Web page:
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Elementary of Food and Nutrition

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Introduction to food and Nutrition

Food is the substance, which nourishes the body. Only those substances, which when eaten or drunk are absorbed by the body, produce energy facilitate growth, repair tissues and regulates the processes of foods. The components of food, which perform these functions, are called nutrients and the study of various nutrients, their function, food sources and their utilization by the human body and their effects on human well-being are called nutrition.

Food provides six types of nutrients- Proteins, carbohydrates, fats, vitamins, minerals and water. In addition, the body also requires a continuous supply of oxygen. There are over 40 essential elements which are supplied by the food we eat.

The word health refers to the condition of the body. Good health indicates not only freedom from the disease but physical, mental and emotional fitness as well, according to the WORLD HEALTH ORGANIZATION (WHO).

Carbohydrates, protein, and lipids are the major constituents of food. Besides these, foods contain small amount chemical constituents like vitamins, minerals, pigments, flavoring present in small or large quantities. These constituents provide structure, color, flavor, texture and nutritive value. Thus, the study of these components will give gastronomists, bird view knowledge of properties and their importance in food.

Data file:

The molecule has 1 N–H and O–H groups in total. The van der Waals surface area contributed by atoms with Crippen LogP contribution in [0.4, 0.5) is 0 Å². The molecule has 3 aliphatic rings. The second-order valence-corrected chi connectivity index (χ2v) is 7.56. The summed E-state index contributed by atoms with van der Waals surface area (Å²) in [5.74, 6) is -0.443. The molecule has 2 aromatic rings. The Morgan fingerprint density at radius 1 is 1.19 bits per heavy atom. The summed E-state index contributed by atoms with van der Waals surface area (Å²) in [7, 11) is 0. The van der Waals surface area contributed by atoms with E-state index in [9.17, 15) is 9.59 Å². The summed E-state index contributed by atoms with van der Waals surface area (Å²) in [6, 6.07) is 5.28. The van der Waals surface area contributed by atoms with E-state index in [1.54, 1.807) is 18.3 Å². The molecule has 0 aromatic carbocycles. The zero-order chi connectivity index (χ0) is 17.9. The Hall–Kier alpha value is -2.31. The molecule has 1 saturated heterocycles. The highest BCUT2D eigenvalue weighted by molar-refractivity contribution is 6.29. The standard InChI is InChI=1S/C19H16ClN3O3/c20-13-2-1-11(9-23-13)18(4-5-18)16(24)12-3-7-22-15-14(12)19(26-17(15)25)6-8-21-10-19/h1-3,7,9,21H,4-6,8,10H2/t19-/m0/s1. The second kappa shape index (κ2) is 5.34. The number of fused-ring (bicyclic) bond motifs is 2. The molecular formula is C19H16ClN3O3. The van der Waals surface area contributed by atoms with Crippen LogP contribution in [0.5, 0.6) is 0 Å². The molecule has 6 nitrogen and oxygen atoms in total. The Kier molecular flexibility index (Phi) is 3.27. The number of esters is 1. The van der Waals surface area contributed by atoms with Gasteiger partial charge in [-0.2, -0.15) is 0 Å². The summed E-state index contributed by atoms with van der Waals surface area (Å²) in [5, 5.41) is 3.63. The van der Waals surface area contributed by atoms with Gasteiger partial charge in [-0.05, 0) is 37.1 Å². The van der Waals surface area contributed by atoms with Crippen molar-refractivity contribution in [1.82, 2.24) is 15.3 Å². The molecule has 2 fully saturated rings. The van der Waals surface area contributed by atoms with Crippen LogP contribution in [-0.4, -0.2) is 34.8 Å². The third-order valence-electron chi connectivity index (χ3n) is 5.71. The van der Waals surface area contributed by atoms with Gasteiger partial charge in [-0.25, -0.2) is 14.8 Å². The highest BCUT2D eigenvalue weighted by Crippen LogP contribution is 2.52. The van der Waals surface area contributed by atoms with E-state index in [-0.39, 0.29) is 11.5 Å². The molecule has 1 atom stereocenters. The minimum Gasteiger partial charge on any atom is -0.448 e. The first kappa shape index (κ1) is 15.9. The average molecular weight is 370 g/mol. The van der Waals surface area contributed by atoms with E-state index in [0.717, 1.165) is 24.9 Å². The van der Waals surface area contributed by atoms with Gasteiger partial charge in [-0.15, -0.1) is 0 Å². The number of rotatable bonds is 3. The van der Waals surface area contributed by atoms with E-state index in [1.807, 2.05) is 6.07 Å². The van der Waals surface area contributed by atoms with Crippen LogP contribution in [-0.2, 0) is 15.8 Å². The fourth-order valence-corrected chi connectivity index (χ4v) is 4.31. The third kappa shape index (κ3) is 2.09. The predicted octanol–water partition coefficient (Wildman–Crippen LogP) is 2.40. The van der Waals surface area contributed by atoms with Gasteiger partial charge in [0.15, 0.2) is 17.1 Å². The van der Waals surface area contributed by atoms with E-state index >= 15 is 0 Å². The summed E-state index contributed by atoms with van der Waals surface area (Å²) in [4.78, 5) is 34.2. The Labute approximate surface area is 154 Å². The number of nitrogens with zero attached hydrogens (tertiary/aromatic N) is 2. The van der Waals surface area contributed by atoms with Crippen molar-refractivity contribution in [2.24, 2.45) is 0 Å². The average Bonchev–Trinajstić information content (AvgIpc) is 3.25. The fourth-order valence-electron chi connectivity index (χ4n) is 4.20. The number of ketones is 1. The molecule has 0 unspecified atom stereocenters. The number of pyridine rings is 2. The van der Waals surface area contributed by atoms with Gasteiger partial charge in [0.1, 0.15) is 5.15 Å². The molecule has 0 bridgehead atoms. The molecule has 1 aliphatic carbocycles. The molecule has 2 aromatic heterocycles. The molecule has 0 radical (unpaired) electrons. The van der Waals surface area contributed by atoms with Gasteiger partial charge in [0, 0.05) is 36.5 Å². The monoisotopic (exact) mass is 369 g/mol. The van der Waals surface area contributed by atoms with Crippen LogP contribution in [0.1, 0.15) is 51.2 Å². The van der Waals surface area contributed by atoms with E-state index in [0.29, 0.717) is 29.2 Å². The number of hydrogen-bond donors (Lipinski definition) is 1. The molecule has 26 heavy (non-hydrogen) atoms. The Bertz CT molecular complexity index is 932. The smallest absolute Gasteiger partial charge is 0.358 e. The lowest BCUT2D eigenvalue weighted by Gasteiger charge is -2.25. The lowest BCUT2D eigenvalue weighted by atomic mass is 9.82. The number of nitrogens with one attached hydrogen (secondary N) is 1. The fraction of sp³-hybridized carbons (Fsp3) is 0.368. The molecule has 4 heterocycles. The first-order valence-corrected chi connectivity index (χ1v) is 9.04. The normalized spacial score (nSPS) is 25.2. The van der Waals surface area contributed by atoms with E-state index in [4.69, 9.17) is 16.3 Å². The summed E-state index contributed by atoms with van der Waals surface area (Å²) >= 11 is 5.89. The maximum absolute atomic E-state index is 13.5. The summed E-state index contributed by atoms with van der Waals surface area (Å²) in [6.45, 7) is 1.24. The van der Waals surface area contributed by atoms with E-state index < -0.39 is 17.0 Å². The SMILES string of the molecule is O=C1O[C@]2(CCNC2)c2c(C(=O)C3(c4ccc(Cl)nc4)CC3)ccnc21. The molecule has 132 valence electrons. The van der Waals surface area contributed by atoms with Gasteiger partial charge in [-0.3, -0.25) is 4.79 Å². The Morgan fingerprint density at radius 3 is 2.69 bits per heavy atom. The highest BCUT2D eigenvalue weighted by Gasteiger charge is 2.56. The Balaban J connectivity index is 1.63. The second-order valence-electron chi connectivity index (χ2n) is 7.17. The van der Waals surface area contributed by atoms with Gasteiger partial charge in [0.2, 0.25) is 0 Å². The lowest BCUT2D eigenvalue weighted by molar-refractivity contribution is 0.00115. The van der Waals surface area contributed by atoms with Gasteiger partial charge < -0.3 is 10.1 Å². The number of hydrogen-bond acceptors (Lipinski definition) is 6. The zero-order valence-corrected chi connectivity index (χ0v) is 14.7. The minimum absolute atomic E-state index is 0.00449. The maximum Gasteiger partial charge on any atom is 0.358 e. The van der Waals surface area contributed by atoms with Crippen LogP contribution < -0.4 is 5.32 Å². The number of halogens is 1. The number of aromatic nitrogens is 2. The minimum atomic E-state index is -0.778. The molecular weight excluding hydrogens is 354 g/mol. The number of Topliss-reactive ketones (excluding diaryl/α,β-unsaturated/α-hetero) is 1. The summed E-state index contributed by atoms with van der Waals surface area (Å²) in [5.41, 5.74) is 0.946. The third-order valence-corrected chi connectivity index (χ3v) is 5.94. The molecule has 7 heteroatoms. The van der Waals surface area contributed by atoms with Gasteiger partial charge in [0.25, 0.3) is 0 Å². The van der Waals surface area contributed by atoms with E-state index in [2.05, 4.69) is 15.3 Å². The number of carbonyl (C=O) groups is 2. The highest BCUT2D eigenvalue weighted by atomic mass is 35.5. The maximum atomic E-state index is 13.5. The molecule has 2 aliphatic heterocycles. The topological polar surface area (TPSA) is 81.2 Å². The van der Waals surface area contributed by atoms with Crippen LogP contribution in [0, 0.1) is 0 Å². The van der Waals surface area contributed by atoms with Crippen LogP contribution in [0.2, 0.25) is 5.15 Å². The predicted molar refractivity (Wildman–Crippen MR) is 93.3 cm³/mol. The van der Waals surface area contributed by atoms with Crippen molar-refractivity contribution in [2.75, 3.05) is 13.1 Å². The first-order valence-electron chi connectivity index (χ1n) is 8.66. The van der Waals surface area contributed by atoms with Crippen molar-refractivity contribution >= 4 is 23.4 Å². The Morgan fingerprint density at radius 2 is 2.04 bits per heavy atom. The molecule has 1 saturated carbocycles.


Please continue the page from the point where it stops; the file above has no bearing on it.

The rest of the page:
Carbohydrates are widely distributed in nature in the form of sugars, starches, cellulose and other complex substances. Carbohydrates mean the hydrate of carbon, which contains, carbon, hydrogen and oxygen can be represented by the formula Cx(H2O)y ; where the value of x and y may be range from 3 to 100's. There are much more carbohydrates which may fit into this formula.

Carbohydrates are primarily produced during photosynthesis. They are organic compounds formed from carbon dioxide and water through the sun's radiations in photosynthesis plant cell.

Carbohydrates are easily digested and provide 4 cals/gm energy and promote the utilization of fat and reduce wastage of protein.


The word protein is derived from the Greek word "proteins" which means M "principle" or "prime" Proteins are the principal components of all living cells and are important practically in all aspects of cell structure and functions. They are molecules of great size, complexity, and diversity. Proteins are present in all living plants and animals tissues.